Aaron Mushengyezi, head of the Journalism and Communication Department of Makerere University says Bukedde is thriving because it has completely dominated the other media in the Luganda-Language segment and faces little competition from other players who are struggling, if not limping.
No money yet
But Wanyama Wangah, an editor of the Vision Group’s weekend paper, Saturday Vision, says although Luganda is emerging as a significant market segment it still lags behind the English-language segment.
“English papers and broadcast stations generate more revenue and sales compared to their Luganda counterparts,” he says, naming a radio station that has both English and Luganda channels.
“Bukedde is the only successful Luganda newspaper, “Wanyama says, “Luganda media have less revenue and sales because the English segment is bigger. Advertisers want people who have money.”
That is an important distinction. Are businesses making money in the Luganda-language market segment?
“There are basically only three successful Luganda media brands; Bukedde, CBS and Simba who are enjoying lucrative business,” says Kabushenga, “Others are struggling.”
Although the numbers of readers of English-language newspapers are dwindling – The New Vision sold an average of 34,800 copies daily in 2004 compared to 34,500 today, they are raking in more money than Bukedde.
Most business and government departments that advertise job ads, tenders, and notices, which are the main money makers, do business only with the English language media.
As Ben Bella Illakut, the coordinator of the Mass Communication Department of Bishop Barham University College points out, Bukedde’s success is partly a result of lower pricing.
“A copy of the New Vision and Daily Monitor is Shs 1,500 yet Bukedde is Shs 1000,” he notes.
He says Bukedde’s price is perfectly matched with its low income consumers who are mainly the self-employed city dwellers. This is an expanding demographic as opportunities in traditional civil service jobs dwindle and hard economic times drive more people into the consumption habits of low income market segments as Prof. Frederick Jjuuko, a law don at Makerere university notes.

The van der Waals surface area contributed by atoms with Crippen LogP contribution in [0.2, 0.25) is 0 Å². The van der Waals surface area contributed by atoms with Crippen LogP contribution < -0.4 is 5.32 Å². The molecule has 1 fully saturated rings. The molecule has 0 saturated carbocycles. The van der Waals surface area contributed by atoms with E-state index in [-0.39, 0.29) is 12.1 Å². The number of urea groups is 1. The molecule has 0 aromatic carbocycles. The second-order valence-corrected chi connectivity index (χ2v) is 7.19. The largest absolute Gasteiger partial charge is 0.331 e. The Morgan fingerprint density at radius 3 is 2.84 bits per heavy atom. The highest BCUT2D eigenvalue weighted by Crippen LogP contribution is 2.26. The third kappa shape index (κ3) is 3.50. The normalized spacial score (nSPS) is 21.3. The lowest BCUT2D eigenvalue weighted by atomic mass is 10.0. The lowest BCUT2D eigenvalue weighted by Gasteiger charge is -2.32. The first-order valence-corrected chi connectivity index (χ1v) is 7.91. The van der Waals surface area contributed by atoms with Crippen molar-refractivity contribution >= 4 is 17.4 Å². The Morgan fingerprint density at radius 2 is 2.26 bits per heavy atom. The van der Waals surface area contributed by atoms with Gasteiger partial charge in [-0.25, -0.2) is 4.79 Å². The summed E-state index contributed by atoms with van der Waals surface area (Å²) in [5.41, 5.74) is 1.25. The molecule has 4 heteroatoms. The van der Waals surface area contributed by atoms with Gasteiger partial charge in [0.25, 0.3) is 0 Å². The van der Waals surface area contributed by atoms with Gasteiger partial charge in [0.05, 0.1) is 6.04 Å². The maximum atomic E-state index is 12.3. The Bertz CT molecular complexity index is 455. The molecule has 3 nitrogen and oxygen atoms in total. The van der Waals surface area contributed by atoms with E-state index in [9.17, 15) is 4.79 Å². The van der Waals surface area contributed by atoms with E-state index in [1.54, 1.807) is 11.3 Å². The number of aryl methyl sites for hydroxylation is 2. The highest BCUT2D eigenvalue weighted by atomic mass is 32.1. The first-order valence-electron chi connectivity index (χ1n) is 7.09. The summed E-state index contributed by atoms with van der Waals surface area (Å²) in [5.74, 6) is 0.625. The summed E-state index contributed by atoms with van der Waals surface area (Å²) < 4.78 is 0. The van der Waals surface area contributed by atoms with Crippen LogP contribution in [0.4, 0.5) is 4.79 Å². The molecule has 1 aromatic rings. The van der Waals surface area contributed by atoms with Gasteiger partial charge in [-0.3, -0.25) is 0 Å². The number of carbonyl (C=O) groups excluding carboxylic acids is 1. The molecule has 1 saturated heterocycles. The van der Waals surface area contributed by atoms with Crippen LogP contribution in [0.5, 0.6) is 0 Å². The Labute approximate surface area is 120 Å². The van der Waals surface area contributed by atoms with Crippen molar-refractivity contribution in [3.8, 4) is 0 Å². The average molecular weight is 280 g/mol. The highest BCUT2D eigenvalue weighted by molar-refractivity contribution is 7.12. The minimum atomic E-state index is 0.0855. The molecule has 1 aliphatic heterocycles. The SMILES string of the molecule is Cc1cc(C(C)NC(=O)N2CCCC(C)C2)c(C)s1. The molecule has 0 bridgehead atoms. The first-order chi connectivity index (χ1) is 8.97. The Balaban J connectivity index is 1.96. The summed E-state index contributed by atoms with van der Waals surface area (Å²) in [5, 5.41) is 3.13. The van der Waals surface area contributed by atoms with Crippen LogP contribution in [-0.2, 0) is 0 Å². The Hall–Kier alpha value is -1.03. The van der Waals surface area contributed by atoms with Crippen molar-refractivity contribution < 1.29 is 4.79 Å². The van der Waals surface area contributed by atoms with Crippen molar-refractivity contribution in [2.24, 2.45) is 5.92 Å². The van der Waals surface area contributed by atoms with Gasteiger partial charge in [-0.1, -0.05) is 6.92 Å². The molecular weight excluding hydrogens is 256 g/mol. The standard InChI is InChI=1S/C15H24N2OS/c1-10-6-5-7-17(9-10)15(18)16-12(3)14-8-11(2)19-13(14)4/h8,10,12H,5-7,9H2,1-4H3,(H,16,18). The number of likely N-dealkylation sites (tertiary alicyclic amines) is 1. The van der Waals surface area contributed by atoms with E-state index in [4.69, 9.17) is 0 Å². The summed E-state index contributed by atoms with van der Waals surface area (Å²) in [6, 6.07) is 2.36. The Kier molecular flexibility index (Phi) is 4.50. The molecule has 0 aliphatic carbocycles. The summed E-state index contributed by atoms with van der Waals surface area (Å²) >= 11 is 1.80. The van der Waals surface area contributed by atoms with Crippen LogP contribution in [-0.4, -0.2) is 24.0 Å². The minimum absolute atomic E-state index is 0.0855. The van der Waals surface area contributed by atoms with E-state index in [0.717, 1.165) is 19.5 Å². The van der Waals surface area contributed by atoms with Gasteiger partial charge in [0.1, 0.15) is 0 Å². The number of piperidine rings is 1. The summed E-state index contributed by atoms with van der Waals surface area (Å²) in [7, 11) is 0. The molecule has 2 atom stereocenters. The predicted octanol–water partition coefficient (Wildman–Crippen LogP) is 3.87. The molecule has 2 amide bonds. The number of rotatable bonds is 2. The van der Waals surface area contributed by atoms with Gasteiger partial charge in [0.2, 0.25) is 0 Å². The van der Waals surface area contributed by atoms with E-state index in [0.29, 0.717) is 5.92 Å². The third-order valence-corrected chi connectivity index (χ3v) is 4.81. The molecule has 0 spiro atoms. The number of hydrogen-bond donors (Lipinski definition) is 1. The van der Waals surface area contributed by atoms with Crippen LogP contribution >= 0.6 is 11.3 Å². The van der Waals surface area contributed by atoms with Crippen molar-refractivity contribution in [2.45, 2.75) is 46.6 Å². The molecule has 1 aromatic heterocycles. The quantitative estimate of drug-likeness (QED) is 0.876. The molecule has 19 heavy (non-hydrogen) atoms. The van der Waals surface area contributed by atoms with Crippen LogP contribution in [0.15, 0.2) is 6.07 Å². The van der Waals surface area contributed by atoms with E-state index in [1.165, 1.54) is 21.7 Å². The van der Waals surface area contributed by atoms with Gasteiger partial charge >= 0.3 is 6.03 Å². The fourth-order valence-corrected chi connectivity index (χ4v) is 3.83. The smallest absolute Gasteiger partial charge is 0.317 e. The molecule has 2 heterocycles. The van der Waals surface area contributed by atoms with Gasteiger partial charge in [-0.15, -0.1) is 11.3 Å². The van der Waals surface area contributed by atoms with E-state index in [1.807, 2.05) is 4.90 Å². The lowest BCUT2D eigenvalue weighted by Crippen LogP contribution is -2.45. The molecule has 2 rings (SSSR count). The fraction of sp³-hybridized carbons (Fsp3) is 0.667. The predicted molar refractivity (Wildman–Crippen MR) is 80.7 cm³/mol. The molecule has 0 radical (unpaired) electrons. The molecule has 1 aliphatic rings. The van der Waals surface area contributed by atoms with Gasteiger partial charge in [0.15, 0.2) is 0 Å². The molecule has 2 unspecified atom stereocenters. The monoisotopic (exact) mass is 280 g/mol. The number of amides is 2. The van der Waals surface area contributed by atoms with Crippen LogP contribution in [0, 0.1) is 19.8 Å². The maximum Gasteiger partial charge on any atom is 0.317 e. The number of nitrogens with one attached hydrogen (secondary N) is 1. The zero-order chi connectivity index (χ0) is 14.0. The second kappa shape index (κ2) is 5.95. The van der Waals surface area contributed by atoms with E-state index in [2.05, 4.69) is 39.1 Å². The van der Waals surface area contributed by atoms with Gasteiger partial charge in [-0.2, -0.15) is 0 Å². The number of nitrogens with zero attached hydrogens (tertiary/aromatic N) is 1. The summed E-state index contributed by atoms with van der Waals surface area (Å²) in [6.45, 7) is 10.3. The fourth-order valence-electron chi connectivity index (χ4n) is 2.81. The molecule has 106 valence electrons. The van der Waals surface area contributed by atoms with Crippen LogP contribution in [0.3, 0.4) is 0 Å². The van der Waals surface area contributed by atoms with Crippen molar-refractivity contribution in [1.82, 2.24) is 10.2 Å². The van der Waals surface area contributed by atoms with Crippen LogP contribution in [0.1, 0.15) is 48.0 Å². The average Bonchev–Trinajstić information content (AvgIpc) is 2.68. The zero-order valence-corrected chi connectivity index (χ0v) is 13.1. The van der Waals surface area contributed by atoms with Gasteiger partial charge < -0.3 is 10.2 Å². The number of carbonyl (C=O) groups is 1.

Jjuuko says most consumers for the English media are salary earners who want official information from the government and alternative information from independent sources but who, during hard economic times, may drop one of the newspapers or stop buying newspapers.
Sam Dick Kasolo, the press secretary of the Kabaka of Buganda and a media consultant, says if one is targeting the local class, then he or she must use Luganda, which he says has contributed to Bukedde’s success.
“There is success of the local media which appeals to the audience. The growth of that audience prompted the Vision Group to launch a second channel of Bukedde TV to cater for the unique needs of each of the population segments,” Vision Group chief commercial officer, Tony Glencross said last November.
Kabushenga agrees that the Luganda-language segment is a typical `B’ market with reasonably high sales but low contribution.
“English speakers have money but the locals are more commercial,” because he explains, “they have less money but spend more which collectively makes more sales.”
He adds that innovation in the Luganda segment is lucrative, and bigger in terms of market.
There is no disputing it when Kabushenga says to succeed in this market depends a lot on understanding the people’s needs and responding to them. How he converts Bukedde’s readership success into a sustainable revenue stream for the Vision Group is less clear-cut.